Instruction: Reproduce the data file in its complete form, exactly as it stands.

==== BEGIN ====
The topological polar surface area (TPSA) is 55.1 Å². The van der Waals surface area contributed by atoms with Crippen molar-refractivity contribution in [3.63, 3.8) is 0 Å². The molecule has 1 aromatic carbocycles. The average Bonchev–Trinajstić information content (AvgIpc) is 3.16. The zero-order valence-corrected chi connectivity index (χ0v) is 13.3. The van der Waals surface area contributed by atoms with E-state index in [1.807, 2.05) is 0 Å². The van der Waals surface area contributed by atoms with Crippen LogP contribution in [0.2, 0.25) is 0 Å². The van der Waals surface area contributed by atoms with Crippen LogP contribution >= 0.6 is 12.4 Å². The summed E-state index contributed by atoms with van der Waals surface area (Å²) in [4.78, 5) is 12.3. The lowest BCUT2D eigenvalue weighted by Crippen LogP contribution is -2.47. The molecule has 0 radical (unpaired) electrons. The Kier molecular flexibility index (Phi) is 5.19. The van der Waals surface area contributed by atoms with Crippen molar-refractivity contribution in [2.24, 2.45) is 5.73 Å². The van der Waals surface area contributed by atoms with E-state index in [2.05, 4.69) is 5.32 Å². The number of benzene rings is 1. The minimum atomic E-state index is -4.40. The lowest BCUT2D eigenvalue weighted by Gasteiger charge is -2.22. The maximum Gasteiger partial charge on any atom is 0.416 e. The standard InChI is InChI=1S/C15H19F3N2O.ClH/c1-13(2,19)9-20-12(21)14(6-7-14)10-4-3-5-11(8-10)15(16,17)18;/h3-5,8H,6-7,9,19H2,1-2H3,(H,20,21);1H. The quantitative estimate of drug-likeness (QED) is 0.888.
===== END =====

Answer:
The topological polar surface area (TPSA) is 55.1 Å². The van der Waals surface area contributed by atoms with Crippen molar-refractivity contribution in [3.63, 3.8) is 0 Å². The molecule has 1 aromatic carbocycles. The average Bonchev–Trinajstić information content (AvgIpc) is 3.16. The zero-order valence-corrected chi connectivity index (χ0v) is 13.3. The van der Waals surface area contributed by atoms with E-state index in [1.807, 2.05) is 0 Å². The van der Waals surface area contributed by atoms with Crippen LogP contribution in [0.2, 0.25) is 0 Å². The van der Waals surface area contributed by atoms with Crippen LogP contribution >= 0.6 is 12.4 Å². The summed E-state index contributed by atoms with van der Waals surface area (Å²) in [4.78, 5) is 12.3. The lowest BCUT2D eigenvalue weighted by Crippen LogP contribution is -2.47. The molecule has 0 radical (unpaired) electrons. The Kier molecular flexibility index (Phi) is 5.19. The van der Waals surface area contributed by atoms with Crippen molar-refractivity contribution in [2.24, 2.45) is 5.73 Å². The van der Waals surface area contributed by atoms with E-state index in [2.05, 4.69) is 5.32 Å². The number of benzene rings is 1. The minimum atomic E-state index is -4.40. The lowest BCUT2D eigenvalue weighted by Gasteiger charge is -2.22. The maximum Gasteiger partial charge on any atom is 0.416 e. The standard InChI is InChI=1S/C15H19F3N2O.ClH/c1-13(2,19)9-20-12(21)14(6-7-14)10-4-3-5-11(8-10)15(16,17)18;/h3-5,8H,6-7,9,19H2,1-2H3,(H,20,21);1H. The quantitative estimate of drug-likeness (QED) is 0.888.